Third-Grader Suggests Wooly Mammoth as S.C.'s State Fossil; Resistance from Christian Senators


An 8-year-old’s proposal to designate an official South Carolina state fossil passed the House, only to be met with resistance from two Christian senators.

The idea came to third grader Olivia McConnell while she was reading a restaurant menu that showed all 50 official symbols of South Carolina, her home state. Noticing that “state fossil” was not included in the list, she wrote a letter to Rep. Robert Ridgeway and Sen. Kevin Johnson suggesting that the wooly mammoth could be given the new honor.

The suggestion was backed up by the fact that in 1725, a South Carolina plantation became the site of one of the first fossil discoveries in North America: a wooly mammoth’s teeth were discovered.

Additionally, all but seven states have state fossils.

Ridgeway and Johnson introduced a bill to include the Columbian Mammoth as the official state fossil of South Carolina, a proposition that the state House passed 94-3.

When the bill passed into the Senate, however, it was met with some resistance.

Sen. Kevin Bryant, a pharmacist and born-again Christian, proposed amending the bill to include three verses from the Book of Genesis. The passages he would include describe God’s creation of the Earth and all living creatures.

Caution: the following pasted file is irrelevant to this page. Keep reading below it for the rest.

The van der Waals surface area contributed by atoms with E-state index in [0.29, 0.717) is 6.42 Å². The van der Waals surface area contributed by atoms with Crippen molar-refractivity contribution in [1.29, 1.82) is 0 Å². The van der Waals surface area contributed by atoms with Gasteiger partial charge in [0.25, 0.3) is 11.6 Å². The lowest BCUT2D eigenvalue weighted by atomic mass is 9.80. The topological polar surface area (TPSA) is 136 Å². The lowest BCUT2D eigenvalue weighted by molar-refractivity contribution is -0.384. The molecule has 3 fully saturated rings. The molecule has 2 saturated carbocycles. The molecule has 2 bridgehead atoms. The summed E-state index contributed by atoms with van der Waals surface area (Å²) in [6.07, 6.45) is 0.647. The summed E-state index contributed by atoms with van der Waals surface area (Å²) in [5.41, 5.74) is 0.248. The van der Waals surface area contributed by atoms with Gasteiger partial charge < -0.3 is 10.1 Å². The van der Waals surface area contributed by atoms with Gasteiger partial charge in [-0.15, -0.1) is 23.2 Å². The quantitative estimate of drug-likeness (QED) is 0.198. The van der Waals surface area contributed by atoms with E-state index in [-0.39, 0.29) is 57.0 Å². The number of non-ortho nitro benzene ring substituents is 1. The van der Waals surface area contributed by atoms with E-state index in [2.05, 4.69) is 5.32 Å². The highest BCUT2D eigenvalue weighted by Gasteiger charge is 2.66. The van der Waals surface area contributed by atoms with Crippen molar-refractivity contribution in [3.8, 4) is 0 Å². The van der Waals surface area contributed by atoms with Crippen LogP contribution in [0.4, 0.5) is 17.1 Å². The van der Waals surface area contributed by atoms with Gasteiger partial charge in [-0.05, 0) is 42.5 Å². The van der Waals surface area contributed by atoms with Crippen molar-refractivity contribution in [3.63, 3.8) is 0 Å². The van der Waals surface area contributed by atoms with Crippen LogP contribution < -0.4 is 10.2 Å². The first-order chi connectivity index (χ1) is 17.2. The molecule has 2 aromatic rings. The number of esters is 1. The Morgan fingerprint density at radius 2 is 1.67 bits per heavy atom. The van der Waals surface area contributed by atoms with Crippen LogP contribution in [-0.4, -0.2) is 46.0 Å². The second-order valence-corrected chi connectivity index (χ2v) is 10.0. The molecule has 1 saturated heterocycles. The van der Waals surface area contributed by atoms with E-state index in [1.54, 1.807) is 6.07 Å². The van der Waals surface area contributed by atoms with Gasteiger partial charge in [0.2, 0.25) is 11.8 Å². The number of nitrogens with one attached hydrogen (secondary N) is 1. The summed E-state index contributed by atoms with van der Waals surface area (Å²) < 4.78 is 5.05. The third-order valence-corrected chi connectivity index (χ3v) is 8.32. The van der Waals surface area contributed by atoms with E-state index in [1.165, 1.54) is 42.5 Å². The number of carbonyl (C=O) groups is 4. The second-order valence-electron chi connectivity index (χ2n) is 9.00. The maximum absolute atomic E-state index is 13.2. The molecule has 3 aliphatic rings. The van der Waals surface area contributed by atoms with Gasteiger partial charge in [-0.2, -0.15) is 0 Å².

Bryant defended his proposal, saying, “I think it’s a good idea to designate the mammoth as the state fossil, I don’t have a problem with that. I just felt like it’d be a good thing to acknowledge the creator of the fossils.”

After Lt. Governor Glenn McConnell (no relation to Olivia) ruled the Bryant’s proposal out of order because it introduced a new subject, Bryant adjusted his amendment to be more on topic. He now specifically describes the Columbia Mammoth as “created on the Sixth Day with the beasts of the field.”

Sen. Mike Fair, who has previously blocked South Carolina from adopting new education standards regarding evolution, then placed an objection on the bill. Fair has also infamously previously attempted to keep South Carolina students from learning about Darwin, evolution and “critical thinking.”

Bryant’s take on Fair’s action is that Fair “had no intention of blocking the bill. He was just considering re-writing the amendment.” Bryant also stated that he, like Fair, supports the teaching of intelligent design, and stated that the issue at hand is “symbolic.”

The bill is currently on hold.


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